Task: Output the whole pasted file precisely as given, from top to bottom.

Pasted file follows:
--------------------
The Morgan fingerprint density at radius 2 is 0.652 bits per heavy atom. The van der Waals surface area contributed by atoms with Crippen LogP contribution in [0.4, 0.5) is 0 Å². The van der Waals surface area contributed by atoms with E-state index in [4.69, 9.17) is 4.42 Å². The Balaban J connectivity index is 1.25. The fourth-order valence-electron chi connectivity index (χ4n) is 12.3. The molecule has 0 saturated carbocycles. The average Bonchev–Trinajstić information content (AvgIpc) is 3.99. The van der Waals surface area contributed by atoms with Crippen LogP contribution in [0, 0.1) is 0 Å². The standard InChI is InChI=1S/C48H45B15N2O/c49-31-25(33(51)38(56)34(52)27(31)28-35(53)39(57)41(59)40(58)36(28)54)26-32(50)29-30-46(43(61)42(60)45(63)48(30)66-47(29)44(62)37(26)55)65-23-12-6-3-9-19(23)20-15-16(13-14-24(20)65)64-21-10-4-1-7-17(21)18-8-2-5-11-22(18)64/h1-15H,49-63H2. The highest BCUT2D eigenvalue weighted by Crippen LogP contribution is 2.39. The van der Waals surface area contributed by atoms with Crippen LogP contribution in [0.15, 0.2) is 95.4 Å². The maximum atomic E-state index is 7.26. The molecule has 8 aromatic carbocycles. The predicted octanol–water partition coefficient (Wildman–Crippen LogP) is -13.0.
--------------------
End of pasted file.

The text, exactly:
The Morgan fingerprint density at radius 2 is 0.652 bits per heavy atom. The van der Waals surface area contributed by atoms with Crippen LogP contribution in [0.4, 0.5) is 0 Å². The van der Waals surface area contributed by atoms with E-state index in [4.69, 9.17) is 4.42 Å². The Balaban J connectivity index is 1.25. The fourth-order valence-electron chi connectivity index (χ4n) is 12.3. The molecule has 0 saturated carbocycles. The average Bonchev–Trinajstić information content (AvgIpc) is 3.99. The van der Waals surface area contributed by atoms with Crippen LogP contribution in [0, 0.1) is 0 Å². The standard InChI is InChI=1S/C48H45B15N2O/c49-31-25(33(51)38(56)34(52)27(31)28-35(53)39(57)41(59)40(58)36(28)54)26-32(50)29-30-46(43(61)42(60)45(63)48(30)66-47(29)44(62)37(26)55)65-23-12-6-3-9-19(23)20-15-16(13-14-24(20)65)64-21-10-4-1-7-17(21)18-8-2-5-11-22(18)64/h1-15H,49-63H2. The highest BCUT2D eigenvalue weighted by Crippen LogP contribution is 2.39. The van der Waals surface area contributed by atoms with Crippen LogP contribution in [0.15, 0.2) is 95.4 Å². The maximum atomic E-state index is 7.26. The molecule has 8 aromatic carbocycles. The predicted octanol–water partition coefficient (Wildman–Crippen LogP) is -13.0.